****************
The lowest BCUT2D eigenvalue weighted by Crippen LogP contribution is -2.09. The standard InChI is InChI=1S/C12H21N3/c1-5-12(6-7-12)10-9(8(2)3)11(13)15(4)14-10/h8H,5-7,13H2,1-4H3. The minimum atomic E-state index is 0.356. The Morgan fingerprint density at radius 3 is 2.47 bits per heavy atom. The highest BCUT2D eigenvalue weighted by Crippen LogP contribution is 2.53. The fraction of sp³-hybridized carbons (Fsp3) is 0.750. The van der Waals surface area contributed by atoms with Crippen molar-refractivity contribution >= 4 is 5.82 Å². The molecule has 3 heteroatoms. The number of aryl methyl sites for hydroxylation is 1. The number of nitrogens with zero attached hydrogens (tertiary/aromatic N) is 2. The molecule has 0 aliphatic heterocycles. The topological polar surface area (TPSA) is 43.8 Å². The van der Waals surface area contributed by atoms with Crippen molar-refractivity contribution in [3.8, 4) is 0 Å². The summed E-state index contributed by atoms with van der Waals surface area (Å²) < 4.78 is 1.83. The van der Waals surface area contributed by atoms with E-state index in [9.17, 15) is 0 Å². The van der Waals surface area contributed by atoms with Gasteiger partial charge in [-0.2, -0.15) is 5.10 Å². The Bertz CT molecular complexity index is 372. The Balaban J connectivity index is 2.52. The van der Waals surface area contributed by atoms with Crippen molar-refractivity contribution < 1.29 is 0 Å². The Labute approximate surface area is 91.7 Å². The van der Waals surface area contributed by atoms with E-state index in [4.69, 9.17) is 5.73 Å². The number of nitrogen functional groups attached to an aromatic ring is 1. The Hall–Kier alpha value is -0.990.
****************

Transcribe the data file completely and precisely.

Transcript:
The lowest BCUT2D eigenvalue weighted by Crippen LogP contribution is -2.09. The standard InChI is InChI=1S/C12H21N3/c1-5-12(6-7-12)10-9(8(2)3)11(13)15(4)14-10/h8H,5-7,13H2,1-4H3. The minimum atomic E-state index is 0.356. The Morgan fingerprint density at radius 3 is 2.47 bits per heavy atom. The highest BCUT2D eigenvalue weighted by Crippen LogP contribution is 2.53. The fraction of sp³-hybridized carbons (Fsp3) is 0.750. The van der Waals surface area contributed by atoms with Crippen molar-refractivity contribution >= 4 is 5.82 Å². The molecule has 3 heteroatoms. The number of aryl methyl sites for hydroxylation is 1. The number of nitrogens with zero attached hydrogens (tertiary/aromatic N) is 2. The molecule has 0 aliphatic heterocycles. The topological polar surface area (TPSA) is 43.8 Å². The van der Waals surface area contributed by atoms with Crippen molar-refractivity contribution in [3.8, 4) is 0 Å². The summed E-state index contributed by atoms with van der Waals surface area (Å²) < 4.78 is 1.83. The van der Waals surface area contributed by atoms with E-state index in [9.17, 15) is 0 Å². The van der Waals surface area contributed by atoms with Gasteiger partial charge in [-0.2, -0.15) is 5.10 Å². The Bertz CT molecular complexity index is 372. The Balaban J connectivity index is 2.52. The van der Waals surface area contributed by atoms with Crippen molar-refractivity contribution < 1.29 is 0 Å². The Labute approximate surface area is 91.7 Å². The van der Waals surface area contributed by atoms with E-state index in [4.69, 9.17) is 5.73 Å². The number of nitrogen functional groups attached to an aromatic ring is 1. The Hall–Kier alpha value is -0.990.